Bakakin, V. V., E-mail: bakakin@niic.nsc.ru [Russian Academy of Sciences, Institute of Inorganic Chemistry, Siberian Branch (Russian Federation)

2011-11-15

292

Magnetic and crystal structure of copper(II) fluoride  

Microsoft Academic Search

A powder sample of the monoclinic, weak ferromagnet CuF2 was investigated by neutron diffraction. Using the profile method, the crystal structure was refined and the spin configuration determined. The layer type structure with planar quadratic fluorine coordination of Cu2+ (3d9) and the magnetic structure are remarkably similar to those of AgF2. The spin configuration is however different from the magnetic

P. Fischer; W. Hlg; D. Schwarzenbach; H. Gamsjger

1974-01-01

293

The Crystal Structure of GXGD Membrane Protease FlaK  

SciTech Connect

The GXGD proteases are polytopic membrane proteins with catalytic activities against membrane-spanning substrates that require a pair of aspartyl residues. Representative members of the family include preflagellin peptidase, type 4 prepilin peptidase, presenilin and signal peptide peptidase. Many GXGD proteases are important in medicine. For example, type 4 prepilin peptidase may contribute to bacterial pathogenesis, and mutations in presenilin are associated with Alzheimer's disease. As yet, there is no atomic-resolution structure in this protease family. Here we report the crystal structure of FlaK, a preflagellin peptidase from Methanococcus maripaludis, solved at 3.6 {angstrom} resolution. The structure contains six transmembrane helices. The GXGD motif and a short transmembrane helix, helix 4, are positioned at the centre, surrounded by other transmembrane helices. The crystal structure indicates that the protease must undergo conformational changes to bring the GXGD motif and a second essential aspartyl residue from transmembrane helix 1 into close proximity for catalysis. A comparison of the crystal structure with models of presenilin derived from biochemical analysis reveals three common transmembrane segments that are similarly arranged around the active site. This observation reinforces the idea that the prokaryotic and human proteases are evolutionarily related. The crystal structure presented here provides a framework for understanding the mechanism of the GXGD proteases, and may facilitate the rational design of inhibitors that target specific members of the family.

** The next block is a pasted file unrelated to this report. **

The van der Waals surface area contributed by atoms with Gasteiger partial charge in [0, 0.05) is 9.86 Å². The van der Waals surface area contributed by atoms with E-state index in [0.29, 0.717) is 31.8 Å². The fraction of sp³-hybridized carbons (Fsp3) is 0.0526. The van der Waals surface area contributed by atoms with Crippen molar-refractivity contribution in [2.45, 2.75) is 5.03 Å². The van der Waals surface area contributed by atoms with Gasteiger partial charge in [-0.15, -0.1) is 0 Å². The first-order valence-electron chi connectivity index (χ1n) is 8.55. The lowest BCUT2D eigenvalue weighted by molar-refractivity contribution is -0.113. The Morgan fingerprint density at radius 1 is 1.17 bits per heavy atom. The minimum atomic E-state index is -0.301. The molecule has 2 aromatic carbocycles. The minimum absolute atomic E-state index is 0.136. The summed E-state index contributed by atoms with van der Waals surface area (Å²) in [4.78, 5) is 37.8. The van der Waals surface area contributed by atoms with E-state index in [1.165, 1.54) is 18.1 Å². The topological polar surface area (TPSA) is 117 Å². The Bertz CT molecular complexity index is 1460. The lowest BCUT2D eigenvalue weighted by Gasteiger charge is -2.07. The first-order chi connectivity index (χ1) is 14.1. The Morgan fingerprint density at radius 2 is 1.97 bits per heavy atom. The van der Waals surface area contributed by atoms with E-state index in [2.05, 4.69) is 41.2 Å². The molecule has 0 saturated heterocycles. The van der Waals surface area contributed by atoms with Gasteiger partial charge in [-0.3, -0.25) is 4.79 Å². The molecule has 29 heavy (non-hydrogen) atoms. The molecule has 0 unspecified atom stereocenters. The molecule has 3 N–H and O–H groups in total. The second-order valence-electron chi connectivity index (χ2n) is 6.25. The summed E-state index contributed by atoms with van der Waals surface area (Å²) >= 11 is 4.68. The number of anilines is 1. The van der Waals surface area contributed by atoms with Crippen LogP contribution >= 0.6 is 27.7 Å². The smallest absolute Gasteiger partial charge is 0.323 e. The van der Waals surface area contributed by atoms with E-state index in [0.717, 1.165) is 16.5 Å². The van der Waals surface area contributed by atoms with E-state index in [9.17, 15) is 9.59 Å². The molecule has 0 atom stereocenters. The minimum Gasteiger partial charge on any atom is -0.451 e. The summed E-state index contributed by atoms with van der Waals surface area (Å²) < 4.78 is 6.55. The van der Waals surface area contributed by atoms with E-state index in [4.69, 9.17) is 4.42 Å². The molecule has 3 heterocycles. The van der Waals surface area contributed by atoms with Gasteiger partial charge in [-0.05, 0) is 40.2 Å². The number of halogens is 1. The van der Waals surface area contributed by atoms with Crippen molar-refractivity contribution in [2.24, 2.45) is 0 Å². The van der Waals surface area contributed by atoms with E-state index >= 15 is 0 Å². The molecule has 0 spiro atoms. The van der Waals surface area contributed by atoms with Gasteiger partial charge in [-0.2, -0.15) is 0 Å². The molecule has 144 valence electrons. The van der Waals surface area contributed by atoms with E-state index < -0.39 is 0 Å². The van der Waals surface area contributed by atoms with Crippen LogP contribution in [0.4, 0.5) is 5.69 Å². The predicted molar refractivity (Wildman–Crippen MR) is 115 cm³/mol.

J Hu; Y Xue; S Lee; Y Ha

2011-12-31

294

The crystal structure of GXGD membrane protease FlaK  

SciTech Connect

The GXGD proteases are polytopic membrane proteins with catalytic activities against membrane-spanning substrates that require a pair of aspartyl residues. Representative members of the family include preflagellin peptidase, type 4 prepilin peptidase, presenilin and signal peptide peptidase. Many GXGD proteases are important in medicine. For example, type 4 prepilin peptidase may contribute to bacterial pathogenesis, and mutations in presenilin are associated with Alzheimer's disease. As yet, there is no atomic-resolution structure in this protease family. Here we report the crystal structure of FlaK, a preflagellin peptidase from Methanococcus maripaludis, solved at 3.6 {angstrom} resolution. The structure contains six transmembrane helices. The GXGD motif and a short transmembrane helix, helix 4, are positioned at the centre, surrounded by other transmembrane helices. The crystal structure indicates that the protease must undergo conformational changes to bring the GXGD motif and a second essential aspartyl residue from transmembrane helix 1 into close proximity for catalysis. A comparison of the crystal structure with models of presenilin derived from biochemical analysis reveals three common transmembrane segments that are similarly arranged around the active site. This observation reinforces the idea that the prokaryotic and human proteases are evolutionarily related. The crystal structure presented here provides a framework for understanding the mechanism of the GXGD proteases, and may facilitate the rational design of inhibitors that target specific members of the family.

Hu, Jian; Xue, Yi; Lee, Sangwon; Ha, Ya (Yale-MED)

2011-09-20

295

Structural determination of a partially hemihedrally twinned actin crystal.  

PubMed

An orthorhombic actin crystal (space group P2(1)2(1)2(1), unit-cell parameters a = 101.6, b = 103.0, c = 127.0 angstroms) was converted into a partially hemihedrally twinned tetragonal crystal (space group P4(3), unit-cell parameters a = b = 101.5, c = 104.2 angstroms) by induced condensation. This condensation (decrease in the c axis) was caused by the flash-freezing of the crystal, with 30% PEG 400 as a cryoprotectant, prior to data collection. Diffraction data for the twinned tetragonal crystal were collected at 100 K to 3.0 angstroms resolution (99.8% completeness with an Rsym of 8.1%) using synchrotron radiation. The hemihedral twinning of the data was observed by self-rotation function analysis and was determined to have a partial twin fraction of 0.376 from intensity statistics. The structure, with two actin molecules in the crystallographic asymmetric unit, was determined by molecular-replacement methods and refined to an R factor of 0.193. As a consequence of the crystal lattice transformation from the orthorhombic P2(1)2(1)2(1) to the tetragonal P4(3) space group, actin-actin contacts were rearranged and an inter-actin dimer disulfide bond (Cys374) observed in the orthorhombic crystal form was broken in the tetragonal crystal form. PMID:15159563